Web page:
PINEHURST, N.C. — Martin Kaymer was No. 1 in the world for eight weeks early in 2011, not long after he won the 2010 PGA Championship at Whistling Straits.
He then fell to 63rd in the world afterward, going winless on the PGA and European Tours in 2012 and 13.
There were few results over the past couple years to reinforce any thoughts that swing changes he was making were helping. Then came his win at The Players Championship in May, and the wave of confidence that has followed.
The German rode the wave into the 114th U.S. Open, and it only grew in stature Thursday, as he carded a 5-under-par 65 at Pinehurst No. 2 to take a three-shot lead after the first round.
I needed a win, if its a Players or a regular PGA Tour event said Kaymer, who has played twice since The Players, recording finishes of 29th and 12th at the HP Byron Nelson and BMW PGA Championship in Europe. I just needed it for my confidence, for all the work I put in over the past couple years. I needed something to show me all the work I had done was good.
Obviously The Players, that made a big difference on the confidence level.
Kaymer, ranked 28th in the world, made six birdies and a bogey Thursday to record the lowest round at a U.S. Open held at Pinehurst, which includes the 1999 and 2005 championships. The previous low was a 66 by Peter Hedblom in 2005.
Kaymer said hes been comfortable with his swing and hasnt had to work on his technique since March. The slump appears to be over. Slump is a tough word. I wouldn't call it a slump, I would call it a learning process, an adjustment, Kaymer said. I see things very positive right now. There's not much negative. And I really enjoy playing golf that way.
Kaymer has a three-shot lead over 2010 U.S. Open champion Graeme McDowell, Kevin Na, Brendon de Jonge and Fran Quinn, a former PGA Tour member who is playing in his first U.S. Open since 1996.
Scores Thursday were much lower than anticipated.
The par-70 course played to only 7,360 yards of its possible 7,562 in the opening round, and conditions were as benign as they are expected to be all week, particularly in the morning when cloud cover helped the layout keep moisture and greens were receptive after being very firm through Wednesdays practice rounds.
We had ideal scoring conditions, if that's a thing at a U.S. Open, said Jordan Spieth, who shot a 1-under 69. We had perfect weather this morning: cloud cover and it wasn't windy at all, and the greens were more receptive than yesterday.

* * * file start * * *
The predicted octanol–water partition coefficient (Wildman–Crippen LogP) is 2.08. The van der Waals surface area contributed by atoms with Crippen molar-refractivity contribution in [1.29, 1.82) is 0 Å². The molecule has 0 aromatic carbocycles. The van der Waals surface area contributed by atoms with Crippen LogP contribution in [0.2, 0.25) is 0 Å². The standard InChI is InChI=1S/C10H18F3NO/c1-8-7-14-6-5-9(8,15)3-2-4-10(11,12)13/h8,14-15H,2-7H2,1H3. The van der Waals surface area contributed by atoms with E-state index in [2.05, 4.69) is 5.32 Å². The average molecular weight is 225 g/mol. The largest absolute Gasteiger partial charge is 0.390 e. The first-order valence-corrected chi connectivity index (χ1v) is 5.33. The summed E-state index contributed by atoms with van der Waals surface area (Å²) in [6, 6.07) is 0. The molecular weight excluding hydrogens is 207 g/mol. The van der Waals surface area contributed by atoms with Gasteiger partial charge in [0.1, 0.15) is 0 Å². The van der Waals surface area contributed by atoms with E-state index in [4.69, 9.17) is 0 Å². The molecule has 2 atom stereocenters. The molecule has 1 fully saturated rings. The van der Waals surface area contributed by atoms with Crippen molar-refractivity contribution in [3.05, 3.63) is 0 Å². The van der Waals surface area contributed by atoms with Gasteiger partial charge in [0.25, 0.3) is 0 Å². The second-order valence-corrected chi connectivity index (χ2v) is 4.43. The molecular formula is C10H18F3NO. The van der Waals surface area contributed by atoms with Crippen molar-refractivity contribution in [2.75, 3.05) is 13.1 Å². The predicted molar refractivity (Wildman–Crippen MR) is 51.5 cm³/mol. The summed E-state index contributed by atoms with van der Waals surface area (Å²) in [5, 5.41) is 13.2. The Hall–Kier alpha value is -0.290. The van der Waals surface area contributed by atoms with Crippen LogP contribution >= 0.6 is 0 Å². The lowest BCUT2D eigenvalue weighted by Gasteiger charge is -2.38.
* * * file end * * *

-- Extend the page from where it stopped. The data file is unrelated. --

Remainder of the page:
Brandt Snedeker, who had a short putt on the ninth green to shoot a 30 on his front nine, stumbled on the back nine and settled for being one of 10 players at 69 that included the 20-year-old Spieth, Coastal Carolina alumnus Dustin Johnson, Henrik Stenson, Matt Kuchar Hideki Matsuyama and Keegan Bradley.
Phil Mickelson, a six-time U.S. Open runner-up with his first opportunity to capture the career Grand Slam, is one of 20 players at even-par 70, along with Ian Poulter, Rickie Fowler and Steve Stricker.
The 15 players who shot in the 60s were the most for an opening round at the U.S. Open since 24 players did it at a rain-softened Olympia Fields in 2003.
Kaymer had an afternoon tee time and saw some of the morning play, and that changed his mindset entering the round, knowing birdies could be made.
[Wednesday] I got asked after the 18th hole what score I would take on Sunday afternoon and I said plus 8 because the way the golf course played on Monday, Tuesday, Wednesday, Kaymer said. But obviously they softened the conditions a little bit, so it was more playable. So hopefully I'm not right with the plus 8.
Of all the players who took advantage of the conditions, Quinn was the least likely.
Nine months from his 50th birthday, the Massachusetts golfer had a brief career on the PGA Tour, has four Web.com Tour victories the last in 2010 and is trying to keep his playing career alive without status on either the Web.com or PGA tours this year.
His 15-year-old son Owen, a 3 handicap himself, is caddying for Quinn this week.
It was a dream start. It was everything that I could want and more, Quinn said. I'm 49 years old, it's Father's Day weekend, I've got my boy on the bag. My dad passed away two years ago, and I know he's looking down today. And it's just a tremendous feeling.
Quinn capped his round with a tee shot to 2 feet for a birdie on the 180-yard par-3 ninth hole to pull into a tie for second.
When he hit that 7-iron in there to about 2 feet on the ninth hole, I was like, wow, this is really it, he shot 68, Owen Quinn said. It's awesome. He's 49 years old. You don't know how many more chances you're going to have at it. It was an unbelievable experience for me and unbelievable experience for him.